Discriminatory Processing will teach you how to take in different bits of information and recognize what is important and what you can filter.

In Discriminatory Processing Beginner, the student is given a first person point of view perspective of a spaceship cockpit.  Beyond the dashboard a field of stars is clearly visible.  As has been true of all Play Attention games, the student must focus to start the exercise.  If the student is distracted or daydreaming, they will hear an audio prompt that says, Focus to refuel.

Once the student is mentally attentive, the spaceship begins its journey through the galaxy.  On the way, two types of asteroids will come at the ship; white ones and red ones, (in effect presenting two types of stimuli to discriminate between). The white asteroids can damage the ship, so the student must hit the keyboard space bar anytime a white asteroid approaches.  This will raise the ship's shields and protect it from taking damage.  Timing is important here, because if the space bar is hit too early, the shields will go back down before the asteroid makes contact.  If the space bar is hit too late, the ship takes damage.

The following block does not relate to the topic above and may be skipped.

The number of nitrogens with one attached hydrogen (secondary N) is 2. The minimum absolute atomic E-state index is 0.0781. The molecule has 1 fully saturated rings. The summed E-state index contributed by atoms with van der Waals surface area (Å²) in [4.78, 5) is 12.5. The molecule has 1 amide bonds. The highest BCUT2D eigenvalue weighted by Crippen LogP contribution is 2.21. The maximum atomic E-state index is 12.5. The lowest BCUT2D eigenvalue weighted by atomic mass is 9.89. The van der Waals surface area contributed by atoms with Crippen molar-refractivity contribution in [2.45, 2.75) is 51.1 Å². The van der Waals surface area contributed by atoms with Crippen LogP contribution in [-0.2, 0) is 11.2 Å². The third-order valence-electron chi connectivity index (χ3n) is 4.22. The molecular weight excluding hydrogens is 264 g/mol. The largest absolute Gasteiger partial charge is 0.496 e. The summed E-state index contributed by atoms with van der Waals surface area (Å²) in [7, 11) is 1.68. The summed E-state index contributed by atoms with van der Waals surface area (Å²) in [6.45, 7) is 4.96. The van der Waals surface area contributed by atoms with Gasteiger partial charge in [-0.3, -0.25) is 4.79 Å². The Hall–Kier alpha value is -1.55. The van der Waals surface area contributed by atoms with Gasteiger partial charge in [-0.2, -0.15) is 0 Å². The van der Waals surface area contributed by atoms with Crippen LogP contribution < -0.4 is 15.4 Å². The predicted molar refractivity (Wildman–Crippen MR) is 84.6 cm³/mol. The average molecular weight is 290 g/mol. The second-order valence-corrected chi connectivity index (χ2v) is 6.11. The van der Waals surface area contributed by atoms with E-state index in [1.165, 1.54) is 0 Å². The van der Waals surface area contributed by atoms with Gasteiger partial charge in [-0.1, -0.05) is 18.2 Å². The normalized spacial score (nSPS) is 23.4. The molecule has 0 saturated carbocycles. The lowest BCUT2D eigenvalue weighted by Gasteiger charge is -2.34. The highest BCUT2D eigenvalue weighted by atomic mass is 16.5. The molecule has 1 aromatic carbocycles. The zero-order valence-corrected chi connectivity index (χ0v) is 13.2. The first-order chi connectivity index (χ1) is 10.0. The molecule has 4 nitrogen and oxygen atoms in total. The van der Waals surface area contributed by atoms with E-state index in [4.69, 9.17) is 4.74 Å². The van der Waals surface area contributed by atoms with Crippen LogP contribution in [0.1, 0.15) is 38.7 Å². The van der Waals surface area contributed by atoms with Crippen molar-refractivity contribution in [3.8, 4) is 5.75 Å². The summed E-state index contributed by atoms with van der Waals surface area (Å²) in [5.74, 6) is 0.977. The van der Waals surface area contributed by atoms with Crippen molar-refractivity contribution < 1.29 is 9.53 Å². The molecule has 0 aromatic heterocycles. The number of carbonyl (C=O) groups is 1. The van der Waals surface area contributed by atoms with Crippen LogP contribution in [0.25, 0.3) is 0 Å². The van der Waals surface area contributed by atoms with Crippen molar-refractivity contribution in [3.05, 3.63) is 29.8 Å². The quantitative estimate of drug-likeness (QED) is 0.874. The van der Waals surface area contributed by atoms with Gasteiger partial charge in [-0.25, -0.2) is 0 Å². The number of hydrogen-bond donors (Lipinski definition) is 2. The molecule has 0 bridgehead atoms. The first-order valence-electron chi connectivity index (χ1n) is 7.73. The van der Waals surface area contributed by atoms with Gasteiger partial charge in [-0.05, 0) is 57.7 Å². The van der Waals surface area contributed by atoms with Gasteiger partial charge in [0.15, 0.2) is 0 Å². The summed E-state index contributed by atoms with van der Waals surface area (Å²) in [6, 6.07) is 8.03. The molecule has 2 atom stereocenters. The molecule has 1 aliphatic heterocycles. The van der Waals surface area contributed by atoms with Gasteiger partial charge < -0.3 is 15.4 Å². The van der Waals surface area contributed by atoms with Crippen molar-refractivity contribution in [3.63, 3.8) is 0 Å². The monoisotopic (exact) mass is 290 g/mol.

The second type of asteroid, the red type, is actually made of energy that the ship can absorb.  As such, the student should simply let the red asteroids come aboard.  So, press the space bar for the white; do nothing for the red. And again, if the student becomes distracted or starts day dreaming, the ship will stop moving and they will hear, Focus to refuel.

Discriminatory Processing Intermediate is identical to Discriminatory Processing Beginner, except that now other space ships will fly past in an attempt to distract the student. No action needs to be taken for these other ships. Starflyer Intermediate also has a more populated galaxy.  While Beginner simply has a field of stars, Intermediate boasts planets and moons as well.

Discriminatory Processing Advanced is identical to Discriminatory Processing Intermediate, except that the asteroids and distractions come faster, and sometimes in quick succession.